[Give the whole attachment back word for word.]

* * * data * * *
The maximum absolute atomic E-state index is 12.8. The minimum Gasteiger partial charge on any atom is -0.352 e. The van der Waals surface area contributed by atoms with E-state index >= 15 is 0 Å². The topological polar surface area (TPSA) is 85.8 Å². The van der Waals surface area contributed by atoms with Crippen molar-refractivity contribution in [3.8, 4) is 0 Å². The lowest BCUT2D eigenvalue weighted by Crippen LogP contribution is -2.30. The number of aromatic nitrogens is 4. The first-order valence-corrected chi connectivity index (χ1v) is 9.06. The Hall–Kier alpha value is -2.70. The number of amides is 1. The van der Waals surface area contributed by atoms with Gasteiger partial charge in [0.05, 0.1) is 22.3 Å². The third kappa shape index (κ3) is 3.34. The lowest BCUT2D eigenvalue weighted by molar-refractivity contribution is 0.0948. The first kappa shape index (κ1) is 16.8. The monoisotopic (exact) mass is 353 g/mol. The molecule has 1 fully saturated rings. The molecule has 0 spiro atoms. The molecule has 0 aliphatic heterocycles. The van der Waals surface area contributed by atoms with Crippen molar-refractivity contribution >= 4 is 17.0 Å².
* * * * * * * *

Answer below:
The maximum absolute atomic E-state index is 12.8. The minimum Gasteiger partial charge on any atom is -0.352 e. The van der Waals surface area contributed by atoms with E-state index >= 15 is 0 Å². The topological polar surface area (TPSA) is 85.8 Å². The van der Waals surface area contributed by atoms with Crippen molar-refractivity contribution in [3.8, 4) is 0 Å². The lowest BCUT2D eigenvalue weighted by Crippen LogP contribution is -2.30. The number of aromatic nitrogens is 4. The first-order valence-corrected chi connectivity index (χ1v) is 9.06. The Hall–Kier alpha value is -2.70. The number of amides is 1. The van der Waals surface area contributed by atoms with Gasteiger partial charge in [0.05, 0.1) is 22.3 Å². The third kappa shape index (κ3) is 3.34. The lowest BCUT2D eigenvalue weighted by molar-refractivity contribution is 0.0948. The first kappa shape index (κ1) is 16.8. The monoisotopic (exact) mass is 353 g/mol. The molecule has 1 fully saturated rings. The molecule has 0 spiro atoms. The molecule has 0 aliphatic heterocycles. The van der Waals surface area contributed by atoms with Crippen molar-refractivity contribution >= 4 is 17.0 Å².